1449. Restored Hardy & Wight, 1898, and further renovation Benjamin Tindall, circa 1998. Gothic and Romanesque Cruciform Collegiate Church (nave missing, now T-plan) with central tower on sloping site. Ashlar, moulded base course; cavetto eaves course with carved details.
W ELEVATION: former Nave wall: timber door, studded with thistle hinges in Romanesque arched doorway, square metal ventilators to ground flanking; inset armorial plaque above doorway; in-filled pointed archway on single pillars with foliate caps; original roof raggles of nave roof above to all elevations; remnants of buttress wall to right, buttressed nave wall to left with modern notice board, rectangular studded timber door with thistle hinges leading to stairs on right return; semi-hexagonal corbel topped stair turret to left return, slit light to centre, carved monk's face to top; slit light to left flank. TOWER: single stepped square tower with corbelled parapet and bipartite window with stone mullion to 2nd stage on each elevation: 2 horizontally placed slit lights to 1st stage left and stone gable to W elevation; 2 horizontally placed slit lights to 1st stage right on left return; down pipes flanking window to right return; stone gable with door to right, stone bell-cote to gablehead with single bell to E elevation.
N ELEVATION: chancel to left: later skew gabled porch, 2-leaf round-arched door, studded with thistle hinges; plain Romanesque door surround, square stone with trefoil detail to centre of gable, paired Gothic windows with square quarry to left return; blind wall with adjoining buttress chimney stack to right return; carved Monks' heads cornice above and to eaves; inset pointed Gothic windows, 2 cusped main lights with quatrefoil light above to flanks of porch; buttress to far left; later entrance: wooden door with glazed inset, square window to left, flat roof below right window; N transept to right: skew gable end with Pointed Gothic window (2 cusped lights with quatrefoil light above), sloping bottom sill, inset memorial plaque below; blind left return; 2 inset carved ornamental memorials to blind right return.
E ELEVATION: gable end of chancel: central pointed Gothic window, geometric with 4 main lights, sloping bottom sill; stepped buttresses flanking, skew gabled.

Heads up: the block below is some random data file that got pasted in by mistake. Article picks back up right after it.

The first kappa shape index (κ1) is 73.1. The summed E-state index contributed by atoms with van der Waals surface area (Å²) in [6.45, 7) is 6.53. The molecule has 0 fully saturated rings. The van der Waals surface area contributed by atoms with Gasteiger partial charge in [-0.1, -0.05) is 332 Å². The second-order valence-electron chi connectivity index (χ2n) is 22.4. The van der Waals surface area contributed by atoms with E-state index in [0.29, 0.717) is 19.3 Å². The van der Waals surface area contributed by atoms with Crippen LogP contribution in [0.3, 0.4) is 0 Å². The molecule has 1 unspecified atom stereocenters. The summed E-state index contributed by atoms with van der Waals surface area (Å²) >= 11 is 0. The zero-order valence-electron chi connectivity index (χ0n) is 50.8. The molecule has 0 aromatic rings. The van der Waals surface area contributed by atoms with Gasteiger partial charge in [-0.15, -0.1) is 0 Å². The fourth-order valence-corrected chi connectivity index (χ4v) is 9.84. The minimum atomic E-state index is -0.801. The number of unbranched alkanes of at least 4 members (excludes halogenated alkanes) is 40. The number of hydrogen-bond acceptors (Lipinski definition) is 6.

S ELEVATION: chancel to right: steps down to central wooden door, studded with thistle hinges; Romanesque arched doorway; in-filled window above; stepped buttresses (chimney on left) and Pointed Gothic window (2 cusped lights with quatrefoil light above) to each flank; buttress to far right; carved Monks heads cornice above and to eaves. S transept to left: skewed gable end; recessed central Pointed Gothic window; 3 lights with teardrop light above; sloping sill; blind to right return; inset stone framed marble memorial plaques near ground to left return.
Stained glass windows by Ballantine and Gardiner to most, including E chancel: Christ's Agony in the Garden of Gethsemane (1899); N transept: Ascension of the Risen Redeemer (1901); S transept: Adoration At Bethlehem (1899) and SW chancel: Christ the Good Shepherd and Apostle John (1908). Fixed square quarry panes to tower. Slated roof with saddle-back tower, metal ridging. Replacement cast-iron rainwater goods.
INTERIOR: vaulted with crossing arches on single shafts; ogee topped triple sedilia (S wall of chancel), seats now missing; ogee headed piscina (SE corner of S transept) and sacrament house (N wall of chancel). Interior woodwork by Jones & Willis (1899); organ by Joseph Brook & Co. of Glasgow.
GRAVEYARD: rubble boundary wall with curved quoins. Contains stone and cast iron grave markers.
Statement of Special Interest
Sir William Crichton, Lord Chancellor to James II, built Crichton Kirk. He established a college here in 1449, and the church is a result of this. He was infamous for his involvement in the "Black Dinner" held at Edinburgh Castle at which members of the Douglas family were murdered in front of the King. In 1641, it became the Parish Church for the area, but was considered to be in an inconvenient location for many of the parishioners. By 1839 it was only receiving 290 people, although it sat 600. The church has undergone several major restorations, the most recent being in 1998. Good examples of late Victorian stained glass remain. The church is set within its own burial ground, surrounded by a stone wall with entrances to E and W. Crichton Castle sits to the SW and the manse to its NW, these are listed separately.